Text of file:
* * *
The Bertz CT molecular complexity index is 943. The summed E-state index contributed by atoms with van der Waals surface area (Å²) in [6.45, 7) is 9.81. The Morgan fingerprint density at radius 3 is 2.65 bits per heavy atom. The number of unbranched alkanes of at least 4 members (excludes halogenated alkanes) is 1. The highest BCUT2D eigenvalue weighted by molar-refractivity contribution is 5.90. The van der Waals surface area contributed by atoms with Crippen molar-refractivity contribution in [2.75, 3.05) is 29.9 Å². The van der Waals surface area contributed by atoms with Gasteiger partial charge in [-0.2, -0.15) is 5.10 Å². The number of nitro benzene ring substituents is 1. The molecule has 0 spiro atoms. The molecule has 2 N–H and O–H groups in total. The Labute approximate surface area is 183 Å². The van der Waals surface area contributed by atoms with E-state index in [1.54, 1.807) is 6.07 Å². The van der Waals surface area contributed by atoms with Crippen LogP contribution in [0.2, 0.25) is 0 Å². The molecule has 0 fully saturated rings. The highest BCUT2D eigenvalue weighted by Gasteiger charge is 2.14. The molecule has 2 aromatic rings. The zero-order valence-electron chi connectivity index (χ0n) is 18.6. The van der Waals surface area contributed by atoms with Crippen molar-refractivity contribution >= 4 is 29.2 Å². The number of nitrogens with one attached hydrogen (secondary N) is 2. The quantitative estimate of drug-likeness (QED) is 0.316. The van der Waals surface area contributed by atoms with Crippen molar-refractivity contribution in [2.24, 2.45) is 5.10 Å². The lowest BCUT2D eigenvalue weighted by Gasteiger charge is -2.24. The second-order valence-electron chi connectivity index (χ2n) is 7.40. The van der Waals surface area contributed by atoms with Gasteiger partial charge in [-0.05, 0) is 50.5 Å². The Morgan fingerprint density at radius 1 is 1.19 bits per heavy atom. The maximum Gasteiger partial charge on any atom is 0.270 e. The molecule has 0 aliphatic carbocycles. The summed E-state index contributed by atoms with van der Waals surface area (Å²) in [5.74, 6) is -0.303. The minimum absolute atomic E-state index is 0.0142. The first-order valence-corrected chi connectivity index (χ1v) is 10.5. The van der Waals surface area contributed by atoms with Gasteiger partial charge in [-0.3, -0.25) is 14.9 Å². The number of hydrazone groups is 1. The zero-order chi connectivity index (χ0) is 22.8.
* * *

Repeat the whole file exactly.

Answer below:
The Bertz CT molecular complexity index is 943. The summed E-state index contributed by atoms with van der Waals surface area (Å²) in [6.45, 7) is 9.81. The Morgan fingerprint density at radius 3 is 2.65 bits per heavy atom. The number of unbranched alkanes of at least 4 members (excludes halogenated alkanes) is 1. The highest BCUT2D eigenvalue weighted by molar-refractivity contribution is 5.90. The van der Waals surface area contributed by atoms with Crippen molar-refractivity contribution in [2.75, 3.05) is 29.9 Å². The van der Waals surface area contributed by atoms with Gasteiger partial charge in [-0.2, -0.15) is 5.10 Å². The number of nitro benzene ring substituents is 1. The molecule has 0 spiro atoms. The molecule has 2 N–H and O–H groups in total. The Labute approximate surface area is 183 Å². The van der Waals surface area contributed by atoms with E-state index in [1.54, 1.807) is 6.07 Å². The van der Waals surface area contributed by atoms with Crippen LogP contribution in [0.2, 0.25) is 0 Å². The molecule has 0 fully saturated rings. The highest BCUT2D eigenvalue weighted by Gasteiger charge is 2.14. The molecule has 2 aromatic rings. The zero-order valence-electron chi connectivity index (χ0n) is 18.6. The van der Waals surface area contributed by atoms with Crippen molar-refractivity contribution >= 4 is 29.2 Å². The number of nitrogens with one attached hydrogen (secondary N) is 2. The quantitative estimate of drug-likeness (QED) is 0.316. The van der Waals surface area contributed by atoms with Crippen molar-refractivity contribution in [2.24, 2.45) is 5.10 Å². The lowest BCUT2D eigenvalue weighted by Gasteiger charge is -2.24. The second-order valence-electron chi connectivity index (χ2n) is 7.40. The van der Waals surface area contributed by atoms with Gasteiger partial charge in [-0.05, 0) is 50.5 Å². The Morgan fingerprint density at radius 1 is 1.19 bits per heavy atom. The maximum Gasteiger partial charge on any atom is 0.270 e. The molecule has 0 aliphatic carbocycles. The summed E-state index contributed by atoms with van der Waals surface area (Å²) in [5.74, 6) is -0.303. The minimum absolute atomic E-state index is 0.0142. The first-order valence-corrected chi connectivity index (χ1v) is 10.5. The van der Waals surface area contributed by atoms with Gasteiger partial charge in [-0.3, -0.25) is 14.9 Å². The number of hydrazone groups is 1. The zero-order chi connectivity index (χ0) is 22.8.